“We  remained  in  this  house  till  after  Lieut-Col. STOKES’ attempt to escape in March  ’16. In June’15  I  went  into  hospital with  fever,  (Typhus?) I  was  given a  room  to  myself, but  had  to buy  all  my  medicines  and  food.  The treatment  was  fair. After Lieut.   Col. STOKES’   escape we  were  all  taken  out  of  our  house (Civilians and  Soldiers).  We had  no  cooking  facilities,     and  no  washing  and sanitary  conveniences  for  two  days. We were  not  allowed  outside  the

Church  for  exercise,  and  the surveillance  was  very  vigorous.    We arranged  for  an  orderly  to  buy  food  and  were  allotted an  outside  passage-way  to  the  kitchen. We  got  no  exercise in  the courtyard  for  a fortnight,  when  we  were allowed  about  6  hours  per  day.     This confinement continued until May ’16. We were moved then as two men had died from Typhus. 40 of us were moved to a row of good houses on the outskirts of the town, near the STAMBOUL  Station. The remainder were   housed   in   the   town.

“We   remained   in   these   houses until   released   on   November   5 1918.”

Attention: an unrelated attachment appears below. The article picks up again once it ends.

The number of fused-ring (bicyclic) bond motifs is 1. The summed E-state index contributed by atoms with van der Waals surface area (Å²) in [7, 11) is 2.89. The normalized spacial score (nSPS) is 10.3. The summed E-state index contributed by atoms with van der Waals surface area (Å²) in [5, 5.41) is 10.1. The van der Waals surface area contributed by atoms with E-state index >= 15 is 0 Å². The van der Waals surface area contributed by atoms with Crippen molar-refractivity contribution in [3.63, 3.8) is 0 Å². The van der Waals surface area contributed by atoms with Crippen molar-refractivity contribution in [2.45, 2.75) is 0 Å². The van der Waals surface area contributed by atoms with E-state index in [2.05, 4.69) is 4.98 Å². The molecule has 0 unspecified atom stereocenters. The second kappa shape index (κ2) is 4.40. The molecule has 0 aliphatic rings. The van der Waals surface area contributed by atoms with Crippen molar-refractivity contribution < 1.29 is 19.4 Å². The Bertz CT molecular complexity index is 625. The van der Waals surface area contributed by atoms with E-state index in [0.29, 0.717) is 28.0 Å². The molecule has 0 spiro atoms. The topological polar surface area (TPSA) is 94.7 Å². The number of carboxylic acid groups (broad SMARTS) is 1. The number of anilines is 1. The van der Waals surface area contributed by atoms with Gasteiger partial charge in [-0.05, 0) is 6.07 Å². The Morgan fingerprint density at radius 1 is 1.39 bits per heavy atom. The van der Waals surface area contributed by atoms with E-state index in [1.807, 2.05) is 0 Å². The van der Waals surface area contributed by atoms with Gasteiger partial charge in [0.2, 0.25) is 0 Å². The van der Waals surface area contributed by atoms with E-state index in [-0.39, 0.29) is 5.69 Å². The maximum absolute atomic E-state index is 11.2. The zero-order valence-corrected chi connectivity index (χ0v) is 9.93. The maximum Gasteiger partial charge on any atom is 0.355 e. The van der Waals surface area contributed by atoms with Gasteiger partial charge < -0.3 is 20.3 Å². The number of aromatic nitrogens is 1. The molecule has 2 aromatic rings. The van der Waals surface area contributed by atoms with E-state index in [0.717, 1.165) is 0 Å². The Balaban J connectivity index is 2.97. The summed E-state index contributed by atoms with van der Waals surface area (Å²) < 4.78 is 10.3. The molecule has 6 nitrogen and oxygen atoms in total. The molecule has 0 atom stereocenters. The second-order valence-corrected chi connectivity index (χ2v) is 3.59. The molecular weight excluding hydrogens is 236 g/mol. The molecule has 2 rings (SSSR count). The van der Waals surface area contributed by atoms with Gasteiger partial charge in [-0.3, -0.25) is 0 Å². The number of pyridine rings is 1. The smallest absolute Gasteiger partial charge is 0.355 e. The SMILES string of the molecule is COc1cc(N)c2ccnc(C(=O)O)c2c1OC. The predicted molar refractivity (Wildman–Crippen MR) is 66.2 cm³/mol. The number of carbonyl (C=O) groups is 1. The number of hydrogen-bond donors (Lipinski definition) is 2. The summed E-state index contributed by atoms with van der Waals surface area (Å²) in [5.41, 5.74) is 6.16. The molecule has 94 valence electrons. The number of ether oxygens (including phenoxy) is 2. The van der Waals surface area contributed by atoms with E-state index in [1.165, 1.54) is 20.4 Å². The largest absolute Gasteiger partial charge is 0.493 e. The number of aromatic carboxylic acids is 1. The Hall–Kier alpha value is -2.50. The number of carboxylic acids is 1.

[McDonald has mistakenly referred to ‘Lieut-Col Stokes’. This is most probably Commander Henry Stoker of the Australian submarine AE2 taken prisoner with his crew on 30 April 1915.  Stoker and two others escaped from Afion Kara Hissar on 17 March 1916 and remained free for 18 days, nearly reaching the coast. I will tell the AE2 PoW story in a future post.)

McDonald returned to Australia in 1919 after a period or training in London, and remained in the regular army after the A.I.F. was disbanded in 1920. Captain McDonald of the Staff Corps was made an Officer of the Order of the British Empire (OBE) in the Kings Birthday Honours List on 4 June 1928.

He was for a time ‘on the staff of Lord Somers when he was Governor of Victoria’ (SMH 31 October 1939.) Lord Somers was Governor 1926 – 1931.

In 1934 Major McDonald was Assistant Adjutant and Quartermaster General of 4 Division, and in 1935 held similar positions in 4 Division.

He enlisted for war service on 3 September 1939, was made Colonel in 1943 and was Brigadier when retired aged 60 in November 1945.

Afyon Kara Hissar

Now officially the town of Afyonkarahisar, the town is located in central Anatolia and named for the ancient castle (‘black opium castle’) on a hill above it. Occupied first by the Hittites in 1700 – 1800 BC, the castle was fought over by everyone from Alexander the Great to the Byzantines and Seljuk Turks. The PoWs were housed in an Armenian church at the foot of the rock while they worked on the railway through the Taurus mountains. Conditions were terrible with poor food, and much disease for men.